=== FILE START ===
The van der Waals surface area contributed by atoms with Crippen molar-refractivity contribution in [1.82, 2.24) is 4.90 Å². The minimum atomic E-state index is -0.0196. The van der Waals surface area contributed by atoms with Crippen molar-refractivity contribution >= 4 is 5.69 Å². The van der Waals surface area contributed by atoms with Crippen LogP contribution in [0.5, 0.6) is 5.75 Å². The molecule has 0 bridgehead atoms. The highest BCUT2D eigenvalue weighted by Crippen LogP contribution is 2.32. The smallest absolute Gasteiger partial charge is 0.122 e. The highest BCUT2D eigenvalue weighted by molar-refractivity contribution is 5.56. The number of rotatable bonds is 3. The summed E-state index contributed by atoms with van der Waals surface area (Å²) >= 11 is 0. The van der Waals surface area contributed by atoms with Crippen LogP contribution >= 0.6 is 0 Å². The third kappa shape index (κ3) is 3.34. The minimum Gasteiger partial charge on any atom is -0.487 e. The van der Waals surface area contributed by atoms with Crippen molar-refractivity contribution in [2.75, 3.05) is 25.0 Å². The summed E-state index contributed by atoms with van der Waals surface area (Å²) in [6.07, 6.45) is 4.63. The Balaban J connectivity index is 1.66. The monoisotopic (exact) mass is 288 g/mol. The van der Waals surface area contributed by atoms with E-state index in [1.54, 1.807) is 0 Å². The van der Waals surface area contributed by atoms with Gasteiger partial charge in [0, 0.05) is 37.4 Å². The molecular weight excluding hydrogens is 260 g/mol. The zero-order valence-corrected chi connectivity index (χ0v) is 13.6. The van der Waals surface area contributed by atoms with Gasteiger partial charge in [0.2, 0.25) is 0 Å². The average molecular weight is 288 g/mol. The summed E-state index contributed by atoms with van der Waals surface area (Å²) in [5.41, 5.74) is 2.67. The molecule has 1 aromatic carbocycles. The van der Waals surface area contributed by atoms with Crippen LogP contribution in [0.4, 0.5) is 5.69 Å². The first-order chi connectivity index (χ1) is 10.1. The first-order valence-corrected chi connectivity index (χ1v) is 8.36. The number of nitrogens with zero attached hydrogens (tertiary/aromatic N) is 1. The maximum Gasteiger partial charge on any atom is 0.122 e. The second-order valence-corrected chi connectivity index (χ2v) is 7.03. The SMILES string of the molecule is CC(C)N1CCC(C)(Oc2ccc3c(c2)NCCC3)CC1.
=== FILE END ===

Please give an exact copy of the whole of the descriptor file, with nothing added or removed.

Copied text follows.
The van der Waals surface area contributed by atoms with Crippen molar-refractivity contribution in [1.82, 2.24) is 4.90 Å². The minimum atomic E-state index is -0.0196. The van der Waals surface area contributed by atoms with Crippen molar-refractivity contribution >= 4 is 5.69 Å². The van der Waals surface area contributed by atoms with Crippen LogP contribution in [0.5, 0.6) is 5.75 Å². The molecule has 0 bridgehead atoms. The highest BCUT2D eigenvalue weighted by Crippen LogP contribution is 2.32. The smallest absolute Gasteiger partial charge is 0.122 e. The highest BCUT2D eigenvalue weighted by molar-refractivity contribution is 5.56. The number of rotatable bonds is 3. The summed E-state index contributed by atoms with van der Waals surface area (Å²) >= 11 is 0. The van der Waals surface area contributed by atoms with Crippen LogP contribution >= 0.6 is 0 Å². The third kappa shape index (κ3) is 3.34. The minimum Gasteiger partial charge on any atom is -0.487 e. The van der Waals surface area contributed by atoms with Crippen molar-refractivity contribution in [2.75, 3.05) is 25.0 Å². The summed E-state index contributed by atoms with van der Waals surface area (Å²) in [6.07, 6.45) is 4.63. The Balaban J connectivity index is 1.66. The monoisotopic (exact) mass is 288 g/mol. The van der Waals surface area contributed by atoms with E-state index in [1.54, 1.807) is 0 Å². The van der Waals surface area contributed by atoms with Gasteiger partial charge in [0, 0.05) is 37.4 Å². The molecular weight excluding hydrogens is 260 g/mol. The zero-order valence-corrected chi connectivity index (χ0v) is 13.6. The van der Waals surface area contributed by atoms with Gasteiger partial charge in [0.2, 0.25) is 0 Å². The average molecular weight is 288 g/mol. The summed E-state index contributed by atoms with van der Waals surface area (Å²) in [5.41, 5.74) is 2.67. The molecule has 1 aromatic carbocycles. The van der Waals surface area contributed by atoms with Crippen LogP contribution in [0.4, 0.5) is 5.69 Å². The first-order chi connectivity index (χ1) is 10.1. The first-order valence-corrected chi connectivity index (χ1v) is 8.36. The number of nitrogens with zero attached hydrogens (tertiary/aromatic N) is 1. The maximum Gasteiger partial charge on any atom is 0.122 e. The second-order valence-corrected chi connectivity index (χ2v) is 7.03. The SMILES string of the molecule is CC(C)N1CCC(C)(Oc2ccc3c(c2)NCCC3)CC1.